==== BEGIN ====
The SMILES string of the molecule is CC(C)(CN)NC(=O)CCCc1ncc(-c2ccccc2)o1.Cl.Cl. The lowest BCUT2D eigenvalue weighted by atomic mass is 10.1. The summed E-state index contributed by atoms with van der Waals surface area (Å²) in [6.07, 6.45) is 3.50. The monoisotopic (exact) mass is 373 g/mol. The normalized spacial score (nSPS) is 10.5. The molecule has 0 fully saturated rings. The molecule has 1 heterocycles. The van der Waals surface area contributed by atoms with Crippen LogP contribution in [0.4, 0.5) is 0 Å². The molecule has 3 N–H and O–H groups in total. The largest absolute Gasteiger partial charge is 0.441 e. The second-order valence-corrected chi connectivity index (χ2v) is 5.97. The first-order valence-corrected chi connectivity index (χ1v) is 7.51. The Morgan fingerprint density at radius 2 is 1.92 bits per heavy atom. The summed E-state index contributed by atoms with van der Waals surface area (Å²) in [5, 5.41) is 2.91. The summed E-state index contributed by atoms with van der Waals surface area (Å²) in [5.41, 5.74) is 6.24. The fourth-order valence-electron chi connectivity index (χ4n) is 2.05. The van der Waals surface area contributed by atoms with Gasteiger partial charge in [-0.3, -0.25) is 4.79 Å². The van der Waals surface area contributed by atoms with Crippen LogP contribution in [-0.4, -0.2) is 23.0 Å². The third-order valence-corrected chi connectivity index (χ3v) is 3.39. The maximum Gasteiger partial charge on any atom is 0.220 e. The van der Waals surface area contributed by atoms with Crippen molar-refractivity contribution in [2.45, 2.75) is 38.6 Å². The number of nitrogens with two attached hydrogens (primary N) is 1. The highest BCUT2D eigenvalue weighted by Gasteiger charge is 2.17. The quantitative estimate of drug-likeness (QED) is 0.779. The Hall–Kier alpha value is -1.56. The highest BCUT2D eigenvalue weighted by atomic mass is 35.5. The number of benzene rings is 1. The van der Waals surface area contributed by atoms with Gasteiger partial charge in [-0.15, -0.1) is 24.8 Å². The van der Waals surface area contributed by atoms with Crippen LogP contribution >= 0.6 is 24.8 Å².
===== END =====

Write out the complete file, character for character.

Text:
The SMILES string of the molecule is CC(C)(CN)NC(=O)CCCc1ncc(-c2ccccc2)o1.Cl.Cl. The lowest BCUT2D eigenvalue weighted by atomic mass is 10.1. The summed E-state index contributed by atoms with van der Waals surface area (Å²) in [6.07, 6.45) is 3.50. The monoisotopic (exact) mass is 373 g/mol. The normalized spacial score (nSPS) is 10.5. The molecule has 0 fully saturated rings. The molecule has 1 heterocycles. The van der Waals surface area contributed by atoms with Crippen LogP contribution in [0.4, 0.5) is 0 Å². The molecule has 3 N–H and O–H groups in total. The largest absolute Gasteiger partial charge is 0.441 e. The second-order valence-corrected chi connectivity index (χ2v) is 5.97. The first-order valence-corrected chi connectivity index (χ1v) is 7.51. The Morgan fingerprint density at radius 2 is 1.92 bits per heavy atom. The summed E-state index contributed by atoms with van der Waals surface area (Å²) in [5, 5.41) is 2.91. The summed E-state index contributed by atoms with van der Waals surface area (Å²) in [5.41, 5.74) is 6.24. The fourth-order valence-electron chi connectivity index (χ4n) is 2.05. The van der Waals surface area contributed by atoms with Gasteiger partial charge in [-0.3, -0.25) is 4.79 Å². The van der Waals surface area contributed by atoms with Crippen LogP contribution in [-0.4, -0.2) is 23.0 Å². The third-order valence-corrected chi connectivity index (χ3v) is 3.39. The maximum Gasteiger partial charge on any atom is 0.220 e. The van der Waals surface area contributed by atoms with Crippen molar-refractivity contribution in [2.45, 2.75) is 38.6 Å². The number of nitrogens with two attached hydrogens (primary N) is 1. The highest BCUT2D eigenvalue weighted by Gasteiger charge is 2.17. The quantitative estimate of drug-likeness (QED) is 0.779. The Hall–Kier alpha value is -1.56. The highest BCUT2D eigenvalue weighted by atomic mass is 35.5. The number of benzene rings is 1. The van der Waals surface area contributed by atoms with Gasteiger partial charge in [-0.15, -0.1) is 24.8 Å². The van der Waals surface area contributed by atoms with Crippen LogP contribution >= 0.6 is 24.8 Å².